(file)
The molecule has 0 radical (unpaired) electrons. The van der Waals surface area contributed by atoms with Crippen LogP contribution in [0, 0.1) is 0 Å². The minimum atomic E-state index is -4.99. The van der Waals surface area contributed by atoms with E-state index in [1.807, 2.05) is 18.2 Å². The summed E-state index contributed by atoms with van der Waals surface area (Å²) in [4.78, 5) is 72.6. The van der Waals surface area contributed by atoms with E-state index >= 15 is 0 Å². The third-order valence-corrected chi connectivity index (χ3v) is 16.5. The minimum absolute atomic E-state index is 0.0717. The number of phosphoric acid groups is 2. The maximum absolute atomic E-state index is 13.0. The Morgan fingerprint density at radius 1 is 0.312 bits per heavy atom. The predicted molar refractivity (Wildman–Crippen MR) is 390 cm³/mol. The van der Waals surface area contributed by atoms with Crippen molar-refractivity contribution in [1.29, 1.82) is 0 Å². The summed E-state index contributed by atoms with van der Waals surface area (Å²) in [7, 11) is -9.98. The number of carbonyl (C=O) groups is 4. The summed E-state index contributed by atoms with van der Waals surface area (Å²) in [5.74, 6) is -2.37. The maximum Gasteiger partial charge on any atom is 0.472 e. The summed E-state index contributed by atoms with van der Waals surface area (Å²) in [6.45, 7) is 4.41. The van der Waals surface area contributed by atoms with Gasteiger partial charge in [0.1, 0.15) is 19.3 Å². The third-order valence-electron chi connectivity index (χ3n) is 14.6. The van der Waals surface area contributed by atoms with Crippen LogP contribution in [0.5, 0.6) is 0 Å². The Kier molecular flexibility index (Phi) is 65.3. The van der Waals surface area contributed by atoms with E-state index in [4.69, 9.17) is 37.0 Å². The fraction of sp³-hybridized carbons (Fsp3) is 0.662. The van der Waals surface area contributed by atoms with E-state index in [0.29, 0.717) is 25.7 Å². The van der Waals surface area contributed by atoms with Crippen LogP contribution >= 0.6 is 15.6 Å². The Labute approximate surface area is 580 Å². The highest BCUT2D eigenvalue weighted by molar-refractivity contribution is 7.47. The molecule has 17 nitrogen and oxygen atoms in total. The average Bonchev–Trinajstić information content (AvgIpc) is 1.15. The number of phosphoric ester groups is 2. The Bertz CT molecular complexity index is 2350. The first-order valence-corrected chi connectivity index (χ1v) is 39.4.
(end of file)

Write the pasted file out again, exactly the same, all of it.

The molecule has 0 radical (unpaired) electrons. The van der Waals surface area contributed by atoms with Crippen LogP contribution in [0, 0.1) is 0 Å². The minimum atomic E-state index is -4.99. The van der Waals surface area contributed by atoms with E-state index in [1.807, 2.05) is 18.2 Å². The summed E-state index contributed by atoms with van der Waals surface area (Å²) in [4.78, 5) is 72.6. The van der Waals surface area contributed by atoms with E-state index >= 15 is 0 Å². The third-order valence-corrected chi connectivity index (χ3v) is 16.5. The minimum absolute atomic E-state index is 0.0717. The number of phosphoric acid groups is 2. The maximum absolute atomic E-state index is 13.0. The Morgan fingerprint density at radius 1 is 0.312 bits per heavy atom. The predicted molar refractivity (Wildman–Crippen MR) is 390 cm³/mol. The van der Waals surface area contributed by atoms with Crippen molar-refractivity contribution in [1.29, 1.82) is 0 Å². The summed E-state index contributed by atoms with van der Waals surface area (Å²) in [7, 11) is -9.98. The number of carbonyl (C=O) groups is 4. The summed E-state index contributed by atoms with van der Waals surface area (Å²) in [5.74, 6) is -2.37. The maximum Gasteiger partial charge on any atom is 0.472 e. The summed E-state index contributed by atoms with van der Waals surface area (Å²) in [6.45, 7) is 4.41. The van der Waals surface area contributed by atoms with Gasteiger partial charge in [0.1, 0.15) is 19.3 Å². The third-order valence-electron chi connectivity index (χ3n) is 14.6. The van der Waals surface area contributed by atoms with Crippen LogP contribution in [0.5, 0.6) is 0 Å². The Kier molecular flexibility index (Phi) is 65.3. The van der Waals surface area contributed by atoms with E-state index in [4.69, 9.17) is 37.0 Å². The fraction of sp³-hybridized carbons (Fsp3) is 0.662. The van der Waals surface area contributed by atoms with E-state index in [0.29, 0.717) is 25.7 Å². The van der Waals surface area contributed by atoms with Crippen LogP contribution >= 0.6 is 15.6 Å². The Labute approximate surface area is 580 Å². The highest BCUT2D eigenvalue weighted by molar-refractivity contribution is 7.47. The molecule has 17 nitrogen and oxygen atoms in total. The average Bonchev–Trinajstić information content (AvgIpc) is 1.15. The number of phosphoric ester groups is 2. The Bertz CT molecular complexity index is 2350. The first-order valence-corrected chi connectivity index (χ1v) is 39.4.